Focus on: Gene editing

Gene editing

Everybody is talking about CRISPR-Cas9, the revolutionary system that makes it cheaper and easier to 'edit' genomes. But do you know how it works?

The Biologist 63(1) p32-33

At the end of 2015, hundreds of scientists gathered in Washington to discuss the potential applications of and global attitudes towards gene editing. The debate centred around the revolutionary CRISPR-Cas9 system, which makes it easy, cheap and quick to alter and move genes around.

nucleotidesA few months later, UK regulators received the first application for permission to use the system to genetically modify human embryos.

bacteriaThe technology uses the natural efficiency of the Streptococcus pyogenes immune system to cut genomes in precise locations.

papersDeveloped around three years ago, the method is now the go-to technique for mutating and editing DNA. CRISPR-Cas9 technologies appear to work in pretty much every cell type tested so far, including humans. The technique is more efficient, far easier and much cheaper than older gene editing technologies, such as zinc-finger nucleases and TALENs.

The system has already been used to engineer crops and livestock, and trials are under way that would mean it could be used in gene therapy for human disease within a few years. However, the ease with which scientists could make changes to genomes has sparked widespread concern about its potential applications.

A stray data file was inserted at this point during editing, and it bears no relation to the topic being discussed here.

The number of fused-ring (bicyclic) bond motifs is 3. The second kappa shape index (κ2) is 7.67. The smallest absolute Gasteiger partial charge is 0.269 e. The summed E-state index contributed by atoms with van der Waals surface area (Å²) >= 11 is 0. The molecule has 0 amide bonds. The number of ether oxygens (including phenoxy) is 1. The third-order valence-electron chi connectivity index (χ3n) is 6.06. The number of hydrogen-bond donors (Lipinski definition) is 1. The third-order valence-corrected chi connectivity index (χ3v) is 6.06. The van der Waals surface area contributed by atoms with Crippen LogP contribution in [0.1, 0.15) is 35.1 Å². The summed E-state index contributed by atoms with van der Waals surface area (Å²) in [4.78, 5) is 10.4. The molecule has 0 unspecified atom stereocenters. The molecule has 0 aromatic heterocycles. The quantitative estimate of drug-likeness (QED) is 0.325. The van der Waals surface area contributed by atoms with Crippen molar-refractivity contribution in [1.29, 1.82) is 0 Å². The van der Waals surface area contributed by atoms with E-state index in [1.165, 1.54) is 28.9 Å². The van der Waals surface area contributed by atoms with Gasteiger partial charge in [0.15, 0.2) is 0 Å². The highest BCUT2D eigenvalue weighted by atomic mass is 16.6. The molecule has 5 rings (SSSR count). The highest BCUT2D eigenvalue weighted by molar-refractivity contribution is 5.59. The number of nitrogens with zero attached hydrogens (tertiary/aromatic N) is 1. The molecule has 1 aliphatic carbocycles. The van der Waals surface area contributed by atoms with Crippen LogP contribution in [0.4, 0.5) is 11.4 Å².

These escalated when a team in China announced they had 'edited' the genome of human embyros, albeit non-viable ones[1].

In September last year, one of the pioneers of the CRISPR technique, Feng Zhang, announced the discovery of another bacterial protein, Cpf1, which he claims may make it even easier to edit genomes[2].

What is CRISPR-Cas9?

CRISPR-Cas9 is a system used by bacterial cells to recognise and destroy viral DNA.

CRISPR stands for 'clustered regularly interspaced short palindromic repeats' – that is, short repetitions of base-pair sequences that are interspersed by segments of 'spacer DNA', which are sequences from previous exposures to viral DNA. Cas9 is the name given to the protein that cleaves the invading DNA based on the sequences 'memorised' by the CRISPR system. Researchers can use Cas9's function to break up any section of DNA they like simply by creating a sequence of RNA to form a complex with Cas9. The protein then targets the corresponding DNA sequence in any cell it is introduced to.


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More information on gene-editing and CRISPR can be found on the British Society for Gene and Cell Therapy's website